Where there’s snow, there’s ice!

The evolution of the ice palace

Ice palaces

Image courtesy of Cynthia Elyce Rubin
A postcard painting by Herndom Davis depicts the winter magic of the Leadville, Colo. Ice Palace, 1896.

CYNTHIA ELYCE RUBIN
Travel Editor
The Norwegian American

The very first fanciful ice structure was built in 18th-century Russia when a cruel czarina, angry at one of her courtiers, made him get married and spend his wedding night in an ice palace built on the frozen Nerva River in 1740. The couple survived, but this was a beginning. 

The idea continued in Canada and the United States, usually as a complement to a winter carnival. Like a glistening fairy apparition, it would be a short leap to the idea of an ice hotel, complete with accommodations and even an ice bar.

Alt Norway ice bar

Photo: Oddbjørn Farkvam / VisitNorway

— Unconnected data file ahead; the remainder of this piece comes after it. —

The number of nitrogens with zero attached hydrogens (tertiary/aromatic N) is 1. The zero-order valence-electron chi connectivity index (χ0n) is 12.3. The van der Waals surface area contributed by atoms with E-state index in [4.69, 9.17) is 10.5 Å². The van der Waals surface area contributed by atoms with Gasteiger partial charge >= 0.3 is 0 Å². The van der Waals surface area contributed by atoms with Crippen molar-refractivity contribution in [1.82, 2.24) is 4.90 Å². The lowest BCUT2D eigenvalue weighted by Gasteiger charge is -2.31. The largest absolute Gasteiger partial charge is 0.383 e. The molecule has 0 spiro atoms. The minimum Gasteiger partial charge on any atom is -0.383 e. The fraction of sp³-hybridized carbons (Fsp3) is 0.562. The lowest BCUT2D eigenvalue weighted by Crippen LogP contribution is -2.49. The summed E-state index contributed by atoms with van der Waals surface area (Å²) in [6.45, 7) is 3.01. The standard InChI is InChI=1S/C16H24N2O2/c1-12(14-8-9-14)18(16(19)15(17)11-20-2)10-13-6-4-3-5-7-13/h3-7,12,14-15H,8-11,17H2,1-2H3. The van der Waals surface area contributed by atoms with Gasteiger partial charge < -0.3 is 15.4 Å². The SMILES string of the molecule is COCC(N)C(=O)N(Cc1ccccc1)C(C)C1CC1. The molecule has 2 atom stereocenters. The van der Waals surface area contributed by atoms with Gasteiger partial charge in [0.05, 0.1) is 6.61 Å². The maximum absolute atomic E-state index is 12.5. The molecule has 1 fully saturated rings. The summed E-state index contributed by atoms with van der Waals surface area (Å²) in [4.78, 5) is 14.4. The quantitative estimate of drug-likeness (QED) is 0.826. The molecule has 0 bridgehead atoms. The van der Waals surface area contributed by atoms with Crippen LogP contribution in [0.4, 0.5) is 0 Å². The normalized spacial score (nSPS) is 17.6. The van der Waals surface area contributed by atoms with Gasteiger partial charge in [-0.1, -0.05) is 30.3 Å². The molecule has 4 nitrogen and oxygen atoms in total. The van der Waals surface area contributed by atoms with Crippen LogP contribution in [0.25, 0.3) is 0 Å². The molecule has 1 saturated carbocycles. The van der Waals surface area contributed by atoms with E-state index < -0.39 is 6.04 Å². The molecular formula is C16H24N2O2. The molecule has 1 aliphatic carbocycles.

At the bar at Igloo Hotel Sorrisniva in Alta, Norway.

The building material was unusual. The Inuit people of the Arctic have always used ice as a premier building material, but for downtown Montreal, it was a first in 1883 with a simple ice castle as the centerpiece for a winter carnival. A costume ball took place, along with sports, such as snowshoeing, skiing, and curling, a game of Scottish origin in which stones slide toward a target. The weather was grand, helping to create a successful event. Canadians loved it, as did tourists. 

The opening of the ice palace was a highlight featured in The New York Times as front-page news. The Montreal Star reported “…spectators on foot, on horse, and in vehicles. There must have been 25-30 thousand persons present.”

St paul ice palace

Image courtesy of Cynthia Elyce Rubin
In 1886, the St. Paul, Minn., Ice Palace offered a variety of winter activities for its visitors.

Minnesota takes the lead

However, in 1886, a smallpox outbreak forced the cancellation of Montreal’s Winter Carnival. Enter St. Paul, Minn., a fast-growing city overlooking the Mississippi River, with business entrepreneurs wanting to celebrate “the magnificent climate of Minnesota.” One newspaper in New York had called St. Paul a “Siberia in winter,” so these citizens banded together to try something to show how Minnesotans spend the cold winter —sponsor a festival and an ice palace.